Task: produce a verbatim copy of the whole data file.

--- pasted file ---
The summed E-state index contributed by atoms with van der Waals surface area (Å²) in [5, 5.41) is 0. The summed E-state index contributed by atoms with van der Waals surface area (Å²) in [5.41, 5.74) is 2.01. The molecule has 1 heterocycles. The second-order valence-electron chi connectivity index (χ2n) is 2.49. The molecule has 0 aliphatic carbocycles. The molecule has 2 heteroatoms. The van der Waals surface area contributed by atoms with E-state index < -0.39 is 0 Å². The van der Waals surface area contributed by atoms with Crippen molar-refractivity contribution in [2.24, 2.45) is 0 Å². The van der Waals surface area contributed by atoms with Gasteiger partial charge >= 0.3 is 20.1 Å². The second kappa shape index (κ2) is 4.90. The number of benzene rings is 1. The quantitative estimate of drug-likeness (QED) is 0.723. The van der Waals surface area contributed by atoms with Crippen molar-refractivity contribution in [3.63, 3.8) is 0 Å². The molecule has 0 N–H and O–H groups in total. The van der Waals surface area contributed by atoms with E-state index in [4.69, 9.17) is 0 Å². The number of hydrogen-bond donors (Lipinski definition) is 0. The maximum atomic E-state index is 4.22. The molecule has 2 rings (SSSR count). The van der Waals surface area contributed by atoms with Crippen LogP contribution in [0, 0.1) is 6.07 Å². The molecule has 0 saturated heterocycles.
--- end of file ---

The summed E-state index contributed by atoms with van der Waals surface area (Å²) in [5, 5.41) is 0. The summed E-state index contributed by atoms with van der Waals surface area (Å²) in [5.41, 5.74) is 2.01. The molecule has 1 heterocycles. The second-order valence-electron chi connectivity index (χ2n) is 2.49. The molecule has 0 aliphatic carbocycles. The molecule has 2 heteroatoms. The van der Waals surface area contributed by atoms with E-state index < -0.39 is 0 Å². The van der Waals surface area contributed by atoms with Crippen molar-refractivity contribution in [2.24, 2.45) is 0 Å². The van der Waals surface area contributed by atoms with Gasteiger partial charge >= 0.3 is 20.1 Å². The second kappa shape index (κ2) is 4.90. The number of benzene rings is 1. The quantitative estimate of drug-likeness (QED) is 0.723. The van der Waals surface area contributed by atoms with Crippen molar-refractivity contribution in [3.63, 3.8) is 0 Å². The molecule has 0 N–H and O–H groups in total. The van der Waals surface area contributed by atoms with E-state index in [4.69, 9.17) is 0 Å². The number of hydrogen-bond donors (Lipinski definition) is 0. The maximum atomic E-state index is 4.22. The molecule has 2 rings (SSSR count). The van der Waals surface area contributed by atoms with Crippen LogP contribution in [0, 0.1) is 6.07 Å². The molecule has 0 saturated heterocycles.